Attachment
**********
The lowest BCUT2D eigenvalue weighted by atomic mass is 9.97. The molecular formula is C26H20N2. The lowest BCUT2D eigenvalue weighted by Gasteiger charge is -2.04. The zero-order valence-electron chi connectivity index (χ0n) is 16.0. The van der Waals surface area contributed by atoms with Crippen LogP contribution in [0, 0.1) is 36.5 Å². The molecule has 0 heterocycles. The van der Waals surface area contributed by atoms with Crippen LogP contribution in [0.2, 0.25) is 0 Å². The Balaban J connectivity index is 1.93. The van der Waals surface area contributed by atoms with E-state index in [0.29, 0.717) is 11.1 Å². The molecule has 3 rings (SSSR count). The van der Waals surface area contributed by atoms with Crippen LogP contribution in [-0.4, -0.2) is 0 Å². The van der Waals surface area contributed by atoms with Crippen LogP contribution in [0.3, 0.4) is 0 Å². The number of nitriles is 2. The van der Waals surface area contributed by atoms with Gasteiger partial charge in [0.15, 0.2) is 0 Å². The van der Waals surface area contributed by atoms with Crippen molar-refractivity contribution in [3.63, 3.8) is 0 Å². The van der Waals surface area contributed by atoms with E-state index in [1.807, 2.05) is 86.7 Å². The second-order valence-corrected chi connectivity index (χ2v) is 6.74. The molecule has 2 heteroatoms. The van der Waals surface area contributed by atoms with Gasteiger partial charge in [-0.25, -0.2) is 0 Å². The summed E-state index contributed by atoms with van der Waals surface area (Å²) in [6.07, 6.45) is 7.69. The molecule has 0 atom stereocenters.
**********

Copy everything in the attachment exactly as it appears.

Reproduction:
The lowest BCUT2D eigenvalue weighted by atomic mass is 9.97. The molecular formula is C26H20N2. The lowest BCUT2D eigenvalue weighted by Gasteiger charge is -2.04. The zero-order valence-electron chi connectivity index (χ0n) is 16.0. The van der Waals surface area contributed by atoms with Crippen LogP contribution in [0, 0.1) is 36.5 Å². The molecule has 0 heterocycles. The van der Waals surface area contributed by atoms with Crippen LogP contribution in [0.2, 0.25) is 0 Å². The Balaban J connectivity index is 1.93. The van der Waals surface area contributed by atoms with E-state index in [0.29, 0.717) is 11.1 Å². The molecule has 3 rings (SSSR count). The van der Waals surface area contributed by atoms with Crippen LogP contribution in [-0.4, -0.2) is 0 Å². The van der Waals surface area contributed by atoms with Crippen LogP contribution in [0.3, 0.4) is 0 Å². The number of nitriles is 2. The van der Waals surface area contributed by atoms with Gasteiger partial charge in [0.15, 0.2) is 0 Å². The van der Waals surface area contributed by atoms with Crippen molar-refractivity contribution in [3.63, 3.8) is 0 Å². The van der Waals surface area contributed by atoms with E-state index in [1.807, 2.05) is 86.7 Å². The second-order valence-corrected chi connectivity index (χ2v) is 6.74. The molecule has 2 heteroatoms. The van der Waals surface area contributed by atoms with Gasteiger partial charge in [-0.25, -0.2) is 0 Å². The summed E-state index contributed by atoms with van der Waals surface area (Å²) in [6.07, 6.45) is 7.69. The molecule has 0 atom stereocenters.